Moderator Athina Chanaki, Deputy Legal Counsellor at the Greek Foreign Ministry, announced the conclusions of the second working group, ‘Role of civil society, business and governments in preventing offences related to cultural property’, which raised a few eyebrows in the audience.
Chanaki listed three main points which were not fully accepted by all working group members.
She said the art market has taken measures to implement a degree of due diligence, but these are not enough and that government must decide on a group of professionals who will carry the responsibility of implementing “a necessary level of regulation”.
She claimed that it was “agreed by the delegates” that auction houses and art dealers should record every sale in a ledger, which would be accessible and available to law enforcement.
It is widely known that this is difficult to implement as it would unnecessarily slow down the trade and specifically auction houses and disrupt the current working relationship between law enforcement and the industry.
Dealers are often victims themselves
Chanaki argued that all dealers ought to be strictly licensed and those who are non-compliant would lose that license.
This opinion again is flawed, as it does not take into consideration that dealers who do conduct a level of due diligence are often themselves victims of wrongful information arising from illicit trade.
Speaking last week at the European Parliament, James Ratcliffe, General Counsel of the Art Loss Register, the world’s largest private international database of stolen art, said that to encourage those who are not playing by the rules to conduct the appropriate level of due diligence for an item, the process of due diligence needs to be simplified.
“A due diligence database is an essential tool for restitution, though due diligence should always be more than just a database check,” Ratcliffe told the EP Committee on Legal Affairs in Strasbourg.
“We believe that the best solution is for one such database to cover all types of issues that might affect an artwork, to be global in its scope, to be a closed, managed database, and to work with the market.”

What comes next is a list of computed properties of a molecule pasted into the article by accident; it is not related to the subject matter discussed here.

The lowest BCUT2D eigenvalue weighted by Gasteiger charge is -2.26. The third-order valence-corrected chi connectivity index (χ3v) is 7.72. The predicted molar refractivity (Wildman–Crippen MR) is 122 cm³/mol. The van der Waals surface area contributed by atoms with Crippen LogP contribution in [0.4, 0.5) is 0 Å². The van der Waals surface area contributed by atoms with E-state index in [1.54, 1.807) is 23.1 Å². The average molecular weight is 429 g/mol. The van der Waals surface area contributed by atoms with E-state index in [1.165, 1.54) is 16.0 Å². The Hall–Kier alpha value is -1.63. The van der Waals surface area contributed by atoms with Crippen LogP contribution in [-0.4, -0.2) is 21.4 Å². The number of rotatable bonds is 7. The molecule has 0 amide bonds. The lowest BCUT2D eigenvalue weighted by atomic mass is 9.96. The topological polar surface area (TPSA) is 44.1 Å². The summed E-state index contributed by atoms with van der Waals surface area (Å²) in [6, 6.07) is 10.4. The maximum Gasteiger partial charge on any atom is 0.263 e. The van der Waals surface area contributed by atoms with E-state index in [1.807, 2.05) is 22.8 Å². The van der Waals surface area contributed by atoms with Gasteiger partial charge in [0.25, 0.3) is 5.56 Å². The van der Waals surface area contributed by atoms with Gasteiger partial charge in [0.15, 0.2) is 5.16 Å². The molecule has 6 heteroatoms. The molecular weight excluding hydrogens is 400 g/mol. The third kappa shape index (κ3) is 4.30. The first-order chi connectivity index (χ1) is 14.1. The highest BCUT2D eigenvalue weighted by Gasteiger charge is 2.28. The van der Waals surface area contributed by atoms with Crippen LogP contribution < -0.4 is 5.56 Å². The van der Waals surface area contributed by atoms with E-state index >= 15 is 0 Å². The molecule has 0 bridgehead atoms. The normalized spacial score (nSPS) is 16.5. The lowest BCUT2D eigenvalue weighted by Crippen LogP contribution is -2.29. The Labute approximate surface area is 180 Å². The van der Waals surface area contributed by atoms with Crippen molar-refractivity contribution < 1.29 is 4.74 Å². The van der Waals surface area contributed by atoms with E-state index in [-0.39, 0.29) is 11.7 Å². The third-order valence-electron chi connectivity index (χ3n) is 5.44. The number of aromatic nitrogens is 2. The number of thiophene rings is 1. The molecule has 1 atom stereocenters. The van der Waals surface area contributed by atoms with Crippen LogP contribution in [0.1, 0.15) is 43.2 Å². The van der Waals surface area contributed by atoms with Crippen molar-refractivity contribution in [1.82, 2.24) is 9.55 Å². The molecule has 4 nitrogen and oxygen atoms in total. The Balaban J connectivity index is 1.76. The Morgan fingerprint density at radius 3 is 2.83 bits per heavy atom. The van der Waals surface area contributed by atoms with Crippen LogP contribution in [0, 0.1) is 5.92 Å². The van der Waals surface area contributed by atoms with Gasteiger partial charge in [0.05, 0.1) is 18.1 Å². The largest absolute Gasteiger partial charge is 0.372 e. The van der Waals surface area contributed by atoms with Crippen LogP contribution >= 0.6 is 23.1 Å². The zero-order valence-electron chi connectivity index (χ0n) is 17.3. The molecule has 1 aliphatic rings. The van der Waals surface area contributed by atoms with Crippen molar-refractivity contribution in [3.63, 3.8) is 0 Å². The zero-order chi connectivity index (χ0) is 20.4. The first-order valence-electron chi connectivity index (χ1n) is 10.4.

The Nicosia Convention, which opened for signatures on 19 May 2017, still has a long way from passing as a uniform bill in national legislatures.
For this to happen, at least five countries need to sign and ratify the convention, three of which must be members of the EU.
To date, 12 countries have signed, but so far only Cyprus and Mexico have both signed and ratified the convention.
In the working groups of the “Act for Heritage 2019” conference, a spokesperson for Greece raised some reservations surrounding the severity of liability for any country or individual unknowingly accepting stolen goods.
Another question raised was what sort of customs regulations will there be once the convention is ratified and what will the penalty be for the destination country?
Though Greece is more likely to be a source country, where in the past antiquities have been illegally excavated from unmarked archaeological sites, it points out a key factor which may cause many countries to be hesitant to sign and ratify the convention.
Some countries disagree with the definition of “cultural property”, as this terminology may refer to items which may not ultimately be protected by the convention.
The phrase “cultural property” may need to be redefined to ensure the articles in the convention are relevant to the universal definitions of this phrase.
Poland pointed out that it is crucial to include the protection of items that may not be strictly considered to be cultural heritage, such as monuments. This is not mentioned in the convention.
For some, ratifying the convention is not a matter of priority; Slovenia declared that it is in the process of ratifying the convention. However, as it has had a change in government, it is in the process of redefining their general constitution.
Despite these objections, none of the delegates mentioned the reservations of the art trade in their own countries who are at the forefront and can fall victim to the illicit trade of cultural artefacts.
The concern of the art world is the severity of the penalty and the liability on art dealers should they unknowingly sell a stolen item.
The conference concluded with calls for more funding and better education to raise awareness of the illicit trade of cultural heritage.
It was suggested to engage with the art market representatives in the promotion and implementation of the convention in the future.
We will see if this will be implemented.
The author is an art advisor and collections consultant, specialising in museology, trafficking culture and forensic art.